General Assembly Cofounder Raises $7.3 Million For Housing Startup

Common is taking the coworking model to housing.

General Assembly Cofounder Raises $7.3 Million For Housing Startup
[Photo: Flickr user Jeffrey Zeldman]

The rent is too damn high, and a wave of startups wants to fix this problem for young professionals by coordinating group living situations. One of them, Common, announced on Thursday that it has raised $7.35 million in series A funding.

Founded by Brad Hargreaves, a cofounder of trade school General Assembly, Common plans to apply the coworking model to housing. Much like coworking members pay for access to a desk in a larger office space shared by many, Common members will pay on a month-to-month basis to stay in rooms throughout a network of houses for which the company provides shared items like pots and pans, living room furniture, and toilet paper; coordinates utilities like Wi-Fi and house cleaning; and plans community events like potluck dinners.

The startup’s first houses, brownstones in the Crown Heights and Bed-Stuy neighborhoods of Brooklyn, are scheduled to open this fall.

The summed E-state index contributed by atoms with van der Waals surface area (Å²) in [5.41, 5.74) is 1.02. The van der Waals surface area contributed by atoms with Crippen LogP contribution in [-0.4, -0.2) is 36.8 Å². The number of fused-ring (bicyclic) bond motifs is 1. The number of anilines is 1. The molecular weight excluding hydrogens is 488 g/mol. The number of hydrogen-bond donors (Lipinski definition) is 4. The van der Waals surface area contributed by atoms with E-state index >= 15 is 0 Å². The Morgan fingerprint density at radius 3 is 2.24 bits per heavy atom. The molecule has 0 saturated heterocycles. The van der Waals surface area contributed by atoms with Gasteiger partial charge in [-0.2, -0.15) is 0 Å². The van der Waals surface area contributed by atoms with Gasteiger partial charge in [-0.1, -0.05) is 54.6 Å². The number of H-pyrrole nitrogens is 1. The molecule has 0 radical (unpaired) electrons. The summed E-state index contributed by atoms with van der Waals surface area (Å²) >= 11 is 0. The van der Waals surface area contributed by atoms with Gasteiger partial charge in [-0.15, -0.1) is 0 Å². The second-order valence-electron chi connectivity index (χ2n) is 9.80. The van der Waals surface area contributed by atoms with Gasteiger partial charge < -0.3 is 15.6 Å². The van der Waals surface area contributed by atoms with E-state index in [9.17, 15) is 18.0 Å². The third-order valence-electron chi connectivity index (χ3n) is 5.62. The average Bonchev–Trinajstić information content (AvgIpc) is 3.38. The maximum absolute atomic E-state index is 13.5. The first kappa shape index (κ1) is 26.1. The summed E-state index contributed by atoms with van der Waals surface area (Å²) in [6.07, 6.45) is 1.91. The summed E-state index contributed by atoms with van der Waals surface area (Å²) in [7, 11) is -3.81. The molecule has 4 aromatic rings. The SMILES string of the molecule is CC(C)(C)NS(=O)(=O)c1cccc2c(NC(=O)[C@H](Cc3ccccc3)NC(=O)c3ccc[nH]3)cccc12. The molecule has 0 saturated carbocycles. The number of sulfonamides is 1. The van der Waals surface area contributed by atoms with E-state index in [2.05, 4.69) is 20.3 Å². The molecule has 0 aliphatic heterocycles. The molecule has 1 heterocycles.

Hargreaves is not using venture capital to buy real estate. Common’s real estate partners purchase the buildings and give Common access to long-term leases. The funding will be used to build software to manage group living and to build a team around the experience.

The problem that Common aims to solve is compelling: In addition to being expensive, finding a solo apartment in a market like New York City often comes with requirements that recent college graduates aren’t likely to meet—two years of tax returns showing a high salary, big bank accounts, or even just being in the city to attend in-person open houses. “Coliving” provides an alternative to finding roommates on Craigslist, and big players like WeWork have plans to pursue the business.

Last month, the closure of Campus, the largest startup in this space, cast some doubt on whether this business model could be viable. Tom Currier, the company’s CEO, wrote to tenants in Campus’s 34 houses that “sadly—very sadly—despite continued attempts at working with current and alternative business models, we were unable to find a way to make Campus into an economically viable business.”

Hargreaves says Common’s business model differs in important ways from that of Campus. For instance, his relationships with real estate partners mean that he can save money on rent and secure long-term situations that are less tenuous than short-term leases. “Campus did not die for lack of demand,” he says.

About the author

Sarah Kessler is a senior writer at Fast Company, where she writes about the on-demand/gig/sharing "economies" and the future of work.